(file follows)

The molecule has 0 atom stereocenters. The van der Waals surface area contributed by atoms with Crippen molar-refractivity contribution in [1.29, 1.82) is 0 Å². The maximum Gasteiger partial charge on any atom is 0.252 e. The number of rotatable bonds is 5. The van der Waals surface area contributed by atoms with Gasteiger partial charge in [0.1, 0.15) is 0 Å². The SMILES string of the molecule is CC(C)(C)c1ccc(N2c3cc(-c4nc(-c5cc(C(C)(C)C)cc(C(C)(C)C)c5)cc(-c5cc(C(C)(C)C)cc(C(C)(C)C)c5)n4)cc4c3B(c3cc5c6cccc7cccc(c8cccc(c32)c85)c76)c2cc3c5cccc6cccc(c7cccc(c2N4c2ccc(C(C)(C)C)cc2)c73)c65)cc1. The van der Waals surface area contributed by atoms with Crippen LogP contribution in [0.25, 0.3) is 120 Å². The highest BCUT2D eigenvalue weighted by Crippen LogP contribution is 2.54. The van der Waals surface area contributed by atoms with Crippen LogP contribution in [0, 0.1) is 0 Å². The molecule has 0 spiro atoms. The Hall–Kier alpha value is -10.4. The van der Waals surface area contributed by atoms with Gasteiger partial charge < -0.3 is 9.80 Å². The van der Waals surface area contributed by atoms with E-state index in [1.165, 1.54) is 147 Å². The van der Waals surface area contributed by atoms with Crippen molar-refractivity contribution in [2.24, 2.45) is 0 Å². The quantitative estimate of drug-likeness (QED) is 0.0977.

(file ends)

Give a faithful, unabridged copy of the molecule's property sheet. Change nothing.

The molecule has 0 atom stereocenters. The van der Waals surface area contributed by atoms with Crippen molar-refractivity contribution in [1.29, 1.82) is 0 Å². The maximum Gasteiger partial charge on any atom is 0.252 e. The number of rotatable bonds is 5. The van der Waals surface area contributed by atoms with Gasteiger partial charge in [0.1, 0.15) is 0 Å². The SMILES string of the molecule is CC(C)(C)c1ccc(N2c3cc(-c4nc(-c5cc(C(C)(C)C)cc(C(C)(C)C)c5)cc(-c5cc(C(C)(C)C)cc(C(C)(C)C)c5)n4)cc4c3B(c3cc5c6cccc7cccc(c8cccc(c32)c85)c76)c2cc3c5cccc6cccc(c7cccc(c2N4c2ccc(C(C)(C)C)cc2)c73)c65)cc1. The van der Waals surface area contributed by atoms with Crippen LogP contribution in [0.25, 0.3) is 120 Å². The highest BCUT2D eigenvalue weighted by Crippen LogP contribution is 2.54. The van der Waals surface area contributed by atoms with Crippen LogP contribution in [0, 0.1) is 0 Å². The molecule has 0 spiro atoms. The Hall–Kier alpha value is -10.4. The van der Waals surface area contributed by atoms with Gasteiger partial charge < -0.3 is 9.80 Å². The van der Waals surface area contributed by atoms with E-state index in [1.165, 1.54) is 147 Å². The van der Waals surface area contributed by atoms with Crippen molar-refractivity contribution in [2.24, 2.45) is 0 Å². The quantitative estimate of drug-likeness (QED) is 0.0977.